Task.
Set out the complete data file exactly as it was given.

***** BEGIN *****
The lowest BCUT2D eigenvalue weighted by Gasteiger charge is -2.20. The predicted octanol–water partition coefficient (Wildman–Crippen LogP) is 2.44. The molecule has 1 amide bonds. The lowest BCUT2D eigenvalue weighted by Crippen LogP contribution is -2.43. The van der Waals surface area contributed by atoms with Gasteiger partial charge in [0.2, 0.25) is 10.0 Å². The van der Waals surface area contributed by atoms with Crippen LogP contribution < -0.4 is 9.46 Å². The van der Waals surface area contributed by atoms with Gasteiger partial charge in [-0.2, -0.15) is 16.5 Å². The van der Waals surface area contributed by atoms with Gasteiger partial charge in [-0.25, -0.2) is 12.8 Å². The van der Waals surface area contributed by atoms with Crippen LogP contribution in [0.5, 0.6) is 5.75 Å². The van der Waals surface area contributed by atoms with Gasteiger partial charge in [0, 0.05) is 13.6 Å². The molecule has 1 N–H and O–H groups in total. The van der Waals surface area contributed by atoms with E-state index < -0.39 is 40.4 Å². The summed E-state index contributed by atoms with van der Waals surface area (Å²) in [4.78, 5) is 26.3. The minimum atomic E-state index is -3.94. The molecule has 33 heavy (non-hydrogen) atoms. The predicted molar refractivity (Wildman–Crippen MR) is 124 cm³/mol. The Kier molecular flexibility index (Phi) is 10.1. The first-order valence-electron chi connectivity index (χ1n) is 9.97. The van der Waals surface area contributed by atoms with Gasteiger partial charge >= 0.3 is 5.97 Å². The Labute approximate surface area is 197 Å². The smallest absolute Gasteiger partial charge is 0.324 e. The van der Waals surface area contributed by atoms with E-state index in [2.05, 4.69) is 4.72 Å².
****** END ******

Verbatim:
The lowest BCUT2D eigenvalue weighted by Gasteiger charge is -2.20. The predicted octanol–water partition coefficient (Wildman–Crippen LogP) is 2.44. The molecule has 1 amide bonds. The lowest BCUT2D eigenvalue weighted by Crippen LogP contribution is -2.43. The van der Waals surface area contributed by atoms with Gasteiger partial charge in [0.2, 0.25) is 10.0 Å². The van der Waals surface area contributed by atoms with Crippen LogP contribution < -0.4 is 9.46 Å². The van der Waals surface area contributed by atoms with Gasteiger partial charge in [-0.2, -0.15) is 16.5 Å². The van der Waals surface area contributed by atoms with Gasteiger partial charge in [-0.25, -0.2) is 12.8 Å². The van der Waals surface area contributed by atoms with Crippen LogP contribution in [0.5, 0.6) is 5.75 Å². The van der Waals surface area contributed by atoms with Gasteiger partial charge in [0, 0.05) is 13.6 Å². The molecule has 1 N–H and O–H groups in total. The van der Waals surface area contributed by atoms with E-state index < -0.39 is 40.4 Å². The summed E-state index contributed by atoms with van der Waals surface area (Å²) in [4.78, 5) is 26.3. The minimum atomic E-state index is -3.94. The molecule has 33 heavy (non-hydrogen) atoms. The predicted molar refractivity (Wildman–Crippen MR) is 124 cm³/mol. The Kier molecular flexibility index (Phi) is 10.1. The first-order valence-electron chi connectivity index (χ1n) is 9.97. The van der Waals surface area contributed by atoms with Gasteiger partial charge >= 0.3 is 5.97 Å². The Labute approximate surface area is 197 Å². The smallest absolute Gasteiger partial charge is 0.324 e. The van der Waals surface area contributed by atoms with E-state index in [2.05, 4.69) is 4.72 Å².